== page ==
Objectives To study ethnic differences in ankle pressures in South Asians versus Europeans and in those with and without diabetes mellitus (DM).
Design Case control.
Setting Primary care.
Participants 391(DM=154) South Asian and 252(DM=72) European adults.
Main outcome measures Systolic blood pressure of the left (L) and right (R) brachial, posterior tibial (PT) and dorsalis pedis (DP) arteries were measured using a Doppler probe.
Results In comparison with Europeans, in young South Asians, DM was diagnosed 12 years earlier but pressures were lower, p≤0.0001 for all (RPT (146 vs 157 mm Hg), LPT (143 vs 154 mm Hg), RDP (138 vs 150 mm Hg) and LDP (137 vs 149 mm Hg)). Pack year was greater in Europeans. Odds ratios of cardiovascular disease in relation to ankle pressure were increased in South Asians with ankle brachial index between 0.9 and 1.3 or >1.3. Linear regression in South Asians identified age was an independent predictor of increased pedal pressures, DM of increased RPT and LDP, and sex of LPT and LDP. In Europeans, age was an independent predictor of increased pedal pressures, and sex and pack years were independent predictors of decreased pedal pressures. In South Asians, all ankle pressure and in Europeans, RPT, LPT and LDP were increased in subjects with DM versus without. Ankle pressures and cardiovascular disease in South Asians with DM were similar to those of 10 years older Europeans with DM.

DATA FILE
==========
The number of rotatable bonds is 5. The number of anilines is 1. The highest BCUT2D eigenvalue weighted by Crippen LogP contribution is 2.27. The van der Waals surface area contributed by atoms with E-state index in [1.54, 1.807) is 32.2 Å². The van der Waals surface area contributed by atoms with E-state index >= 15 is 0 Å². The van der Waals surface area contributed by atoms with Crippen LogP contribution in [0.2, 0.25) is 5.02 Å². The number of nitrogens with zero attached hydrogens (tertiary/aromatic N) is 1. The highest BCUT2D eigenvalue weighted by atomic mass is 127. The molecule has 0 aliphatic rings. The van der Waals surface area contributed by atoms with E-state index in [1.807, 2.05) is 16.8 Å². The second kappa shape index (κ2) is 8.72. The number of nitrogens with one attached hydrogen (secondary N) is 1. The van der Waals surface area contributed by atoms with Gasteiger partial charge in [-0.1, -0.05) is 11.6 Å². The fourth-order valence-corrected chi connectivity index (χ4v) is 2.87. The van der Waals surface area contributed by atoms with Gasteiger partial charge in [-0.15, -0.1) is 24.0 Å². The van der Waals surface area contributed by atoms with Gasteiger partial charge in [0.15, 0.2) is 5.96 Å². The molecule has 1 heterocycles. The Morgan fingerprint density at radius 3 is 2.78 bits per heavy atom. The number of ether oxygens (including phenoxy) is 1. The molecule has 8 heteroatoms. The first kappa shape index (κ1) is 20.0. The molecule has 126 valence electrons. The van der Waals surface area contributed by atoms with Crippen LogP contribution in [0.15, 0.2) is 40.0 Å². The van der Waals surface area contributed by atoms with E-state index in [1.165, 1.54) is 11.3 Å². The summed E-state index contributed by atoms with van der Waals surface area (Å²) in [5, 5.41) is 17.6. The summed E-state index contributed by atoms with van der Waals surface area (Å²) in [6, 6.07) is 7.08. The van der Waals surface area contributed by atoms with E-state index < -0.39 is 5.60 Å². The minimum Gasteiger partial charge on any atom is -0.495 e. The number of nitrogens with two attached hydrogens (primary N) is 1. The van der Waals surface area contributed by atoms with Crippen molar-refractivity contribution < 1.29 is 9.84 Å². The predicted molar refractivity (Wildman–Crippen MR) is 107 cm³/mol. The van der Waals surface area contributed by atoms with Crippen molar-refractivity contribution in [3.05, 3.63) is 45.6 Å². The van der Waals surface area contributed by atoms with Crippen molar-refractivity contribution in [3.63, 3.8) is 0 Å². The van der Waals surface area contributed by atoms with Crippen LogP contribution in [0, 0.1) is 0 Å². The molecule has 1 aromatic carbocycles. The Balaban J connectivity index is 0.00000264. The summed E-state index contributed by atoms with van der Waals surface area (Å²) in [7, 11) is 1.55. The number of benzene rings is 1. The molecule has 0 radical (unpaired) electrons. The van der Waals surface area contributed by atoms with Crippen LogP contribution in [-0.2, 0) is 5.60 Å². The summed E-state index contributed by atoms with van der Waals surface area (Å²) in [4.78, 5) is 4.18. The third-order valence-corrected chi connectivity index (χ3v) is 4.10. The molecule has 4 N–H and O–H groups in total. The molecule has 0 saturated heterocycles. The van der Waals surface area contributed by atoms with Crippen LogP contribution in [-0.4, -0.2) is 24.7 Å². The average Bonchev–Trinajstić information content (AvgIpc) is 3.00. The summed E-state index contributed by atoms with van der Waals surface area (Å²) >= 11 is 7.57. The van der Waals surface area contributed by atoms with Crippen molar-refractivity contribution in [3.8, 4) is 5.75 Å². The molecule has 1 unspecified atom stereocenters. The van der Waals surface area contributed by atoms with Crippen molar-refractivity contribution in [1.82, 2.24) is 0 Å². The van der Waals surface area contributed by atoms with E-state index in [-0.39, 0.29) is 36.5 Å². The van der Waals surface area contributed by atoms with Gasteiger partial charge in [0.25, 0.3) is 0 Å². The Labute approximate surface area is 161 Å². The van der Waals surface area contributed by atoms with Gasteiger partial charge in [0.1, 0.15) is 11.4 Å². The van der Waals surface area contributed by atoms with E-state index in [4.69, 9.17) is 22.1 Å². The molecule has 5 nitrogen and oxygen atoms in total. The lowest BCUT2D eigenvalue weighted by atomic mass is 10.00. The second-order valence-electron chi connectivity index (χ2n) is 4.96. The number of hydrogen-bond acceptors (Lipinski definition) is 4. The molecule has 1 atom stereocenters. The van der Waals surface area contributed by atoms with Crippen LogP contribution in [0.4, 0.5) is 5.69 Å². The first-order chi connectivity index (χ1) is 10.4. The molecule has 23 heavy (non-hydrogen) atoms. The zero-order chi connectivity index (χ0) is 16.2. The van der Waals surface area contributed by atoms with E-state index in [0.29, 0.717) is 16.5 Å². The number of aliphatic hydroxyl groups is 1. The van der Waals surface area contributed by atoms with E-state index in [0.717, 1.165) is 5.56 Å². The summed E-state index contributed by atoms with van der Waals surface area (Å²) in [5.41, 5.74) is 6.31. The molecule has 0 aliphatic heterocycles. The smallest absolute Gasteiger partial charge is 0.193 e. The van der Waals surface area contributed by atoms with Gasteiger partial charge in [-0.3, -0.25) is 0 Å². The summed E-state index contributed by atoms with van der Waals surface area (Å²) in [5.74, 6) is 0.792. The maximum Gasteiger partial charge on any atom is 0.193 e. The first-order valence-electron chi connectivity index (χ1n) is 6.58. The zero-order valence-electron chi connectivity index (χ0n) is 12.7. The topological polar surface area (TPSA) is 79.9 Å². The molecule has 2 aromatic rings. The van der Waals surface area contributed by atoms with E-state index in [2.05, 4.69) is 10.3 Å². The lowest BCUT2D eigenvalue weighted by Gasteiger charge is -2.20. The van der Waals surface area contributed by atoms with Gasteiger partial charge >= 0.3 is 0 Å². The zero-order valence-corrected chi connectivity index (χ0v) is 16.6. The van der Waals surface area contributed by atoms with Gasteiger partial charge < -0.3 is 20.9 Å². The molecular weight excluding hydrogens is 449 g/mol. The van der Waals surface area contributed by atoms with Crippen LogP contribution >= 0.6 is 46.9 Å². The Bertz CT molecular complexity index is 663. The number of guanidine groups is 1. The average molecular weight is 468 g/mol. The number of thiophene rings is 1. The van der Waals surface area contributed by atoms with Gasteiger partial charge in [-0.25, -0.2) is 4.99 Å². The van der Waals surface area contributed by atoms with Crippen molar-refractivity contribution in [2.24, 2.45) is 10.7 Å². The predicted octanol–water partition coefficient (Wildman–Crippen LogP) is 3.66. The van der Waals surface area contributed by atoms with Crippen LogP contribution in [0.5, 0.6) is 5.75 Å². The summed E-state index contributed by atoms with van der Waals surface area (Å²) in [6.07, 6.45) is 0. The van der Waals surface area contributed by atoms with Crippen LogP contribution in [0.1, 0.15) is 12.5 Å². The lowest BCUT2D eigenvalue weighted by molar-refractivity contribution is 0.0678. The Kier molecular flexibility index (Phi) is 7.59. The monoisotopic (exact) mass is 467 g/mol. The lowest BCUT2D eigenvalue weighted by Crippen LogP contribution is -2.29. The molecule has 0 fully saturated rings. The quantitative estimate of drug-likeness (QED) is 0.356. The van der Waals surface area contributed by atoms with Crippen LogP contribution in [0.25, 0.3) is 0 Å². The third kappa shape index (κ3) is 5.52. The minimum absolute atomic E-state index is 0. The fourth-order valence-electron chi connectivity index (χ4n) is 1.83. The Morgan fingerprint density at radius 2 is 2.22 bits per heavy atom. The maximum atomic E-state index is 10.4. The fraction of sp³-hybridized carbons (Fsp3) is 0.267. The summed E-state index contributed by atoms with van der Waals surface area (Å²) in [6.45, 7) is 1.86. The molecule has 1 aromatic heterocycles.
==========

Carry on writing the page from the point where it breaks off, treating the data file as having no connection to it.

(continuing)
Conclusions South Asians with DM had higher ankle pressures versus without and were similar to 10 years older Europeans with DM. Prospective studies on ankle pressures for development of diabetes or cardiovascular disease are warranted in South Asians.
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